There's no better filmmaker in the world than Michael Haneke—no one more rigorous, no one more provocative, and certainly no one more in command of an audience's emotions—yet for these very reasons, respect and gravitas haven't always been forthcoming. A prude among sensualists on the film-festival circuit, Haneke is an unsparing moralist who dares to criticize viewers while offering them a singularly unpleasant moviegoing experience. His recent hit Caché may be his most accessible work to date, perhaps because its mysteries are more conventionally inviting, but even it left behind a residue of shock and puzzlement. More common are films like The Seventh Continent, Benny's Video, 71 Fragments Of A Chronology Of Chance, and Funny Games, four disquieting early efforts about the atrocities that occur when people become detached from their own humanity.

New to DVD, the first three comprise Haneke's so-called "glaciation trilogy." Each one negotiates the fine line between civilization and barbarism, which is breached when society's rules break down. Inspired by a true story, Haneke's frighteningly assured 1989 film-feature debut The Seventh Continent deals with the deterioration of an average middle-class family by focusing obsessively on mundane life details. As images and actions start repeating themselves, it becomes clear to the family (and to us) that their lives are little more than a collection of routines, without joy or meaning. The conclusion they reach is better left as a surprise, but suffice to say, the third act shifts gears completely.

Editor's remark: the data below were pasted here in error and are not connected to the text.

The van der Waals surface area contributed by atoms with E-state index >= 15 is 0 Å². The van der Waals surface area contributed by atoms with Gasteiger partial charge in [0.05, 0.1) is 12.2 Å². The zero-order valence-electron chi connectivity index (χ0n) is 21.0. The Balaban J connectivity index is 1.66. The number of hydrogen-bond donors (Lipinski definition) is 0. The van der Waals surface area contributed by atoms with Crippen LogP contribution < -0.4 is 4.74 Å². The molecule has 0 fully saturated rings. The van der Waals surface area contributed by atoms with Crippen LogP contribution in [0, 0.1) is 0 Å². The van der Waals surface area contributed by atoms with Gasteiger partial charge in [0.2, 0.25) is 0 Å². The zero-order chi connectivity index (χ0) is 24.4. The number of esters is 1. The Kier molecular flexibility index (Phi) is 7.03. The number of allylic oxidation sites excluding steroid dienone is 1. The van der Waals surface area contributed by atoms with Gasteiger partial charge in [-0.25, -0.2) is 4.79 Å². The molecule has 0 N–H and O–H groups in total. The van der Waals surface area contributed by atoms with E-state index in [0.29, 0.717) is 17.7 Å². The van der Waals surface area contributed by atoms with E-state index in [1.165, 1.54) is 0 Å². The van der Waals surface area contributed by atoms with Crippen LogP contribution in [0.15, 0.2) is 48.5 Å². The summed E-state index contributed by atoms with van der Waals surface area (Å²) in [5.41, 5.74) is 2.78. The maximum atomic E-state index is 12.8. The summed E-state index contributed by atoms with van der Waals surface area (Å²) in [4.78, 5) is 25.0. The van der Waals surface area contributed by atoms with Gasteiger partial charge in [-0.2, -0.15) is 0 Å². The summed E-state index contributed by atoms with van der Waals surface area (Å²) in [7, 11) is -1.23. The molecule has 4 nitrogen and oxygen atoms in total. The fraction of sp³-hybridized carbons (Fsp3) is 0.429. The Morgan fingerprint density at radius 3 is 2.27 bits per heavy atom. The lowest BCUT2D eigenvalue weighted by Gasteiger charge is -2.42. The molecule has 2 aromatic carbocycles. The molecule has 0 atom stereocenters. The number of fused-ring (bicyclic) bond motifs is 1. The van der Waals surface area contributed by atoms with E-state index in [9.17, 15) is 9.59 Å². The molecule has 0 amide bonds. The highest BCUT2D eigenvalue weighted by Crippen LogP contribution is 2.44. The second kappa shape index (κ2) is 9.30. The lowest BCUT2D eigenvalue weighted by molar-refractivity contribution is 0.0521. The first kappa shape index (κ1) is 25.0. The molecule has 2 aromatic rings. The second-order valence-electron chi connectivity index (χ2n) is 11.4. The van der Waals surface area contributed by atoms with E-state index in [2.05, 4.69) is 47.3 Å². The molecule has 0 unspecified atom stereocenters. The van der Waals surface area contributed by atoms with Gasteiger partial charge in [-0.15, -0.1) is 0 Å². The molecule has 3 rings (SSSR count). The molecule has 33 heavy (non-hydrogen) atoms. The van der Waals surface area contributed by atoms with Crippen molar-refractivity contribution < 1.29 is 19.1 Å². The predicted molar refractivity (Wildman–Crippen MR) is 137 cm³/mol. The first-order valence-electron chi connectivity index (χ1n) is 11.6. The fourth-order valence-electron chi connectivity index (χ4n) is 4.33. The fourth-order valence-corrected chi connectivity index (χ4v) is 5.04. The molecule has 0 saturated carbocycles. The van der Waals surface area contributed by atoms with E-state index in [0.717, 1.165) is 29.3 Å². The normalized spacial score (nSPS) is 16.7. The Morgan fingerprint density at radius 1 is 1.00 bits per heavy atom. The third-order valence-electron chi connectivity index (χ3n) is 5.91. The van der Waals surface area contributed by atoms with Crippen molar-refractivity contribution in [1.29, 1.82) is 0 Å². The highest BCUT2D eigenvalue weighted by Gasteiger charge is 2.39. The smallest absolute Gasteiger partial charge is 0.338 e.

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Haneke's schoolmarm tendencies come to the surface in 1992's Benny's Video, which implicates the media for desensitizing people to violence. The film opens with home video of a pig getting shot by a butcher's gun, perhaps the most cherished footage in the sizeable collection of teenager Arno Frisch. What follows when Frisch shows the tape to an unknown girl isn't terribly surprising, but the unexpected aftermath deepens what might have been a Joe Lieberman speech writ large. The trilogy's conclusion, 1994's 71 Fragments, doesn't quite fit the "glaciation" theme, but it does show Haneke's willingness to experiment with the form and challenge the way audiences receive information. Though basically a warm-up to 2000's superior Code Unknown, the film's radical deconstruction of various narrative strands questions the way such information is delivered and received.

Though not officially part of the trilogy, 1998's Funny Games could be its summation; it's a masterful home-invasion thriller that's designed to drive people out of the theater. Failing that, it punishes them for staying. Haneke's relentlessly sadistic story of a bourgeois family tormented by two young psychos goes to extreme lengths to take the sensationalism out of violence. It succeeds by being deeply unsatisfying.

Key features: In-depth 15-20 minute interviews with Haneke on each disc.

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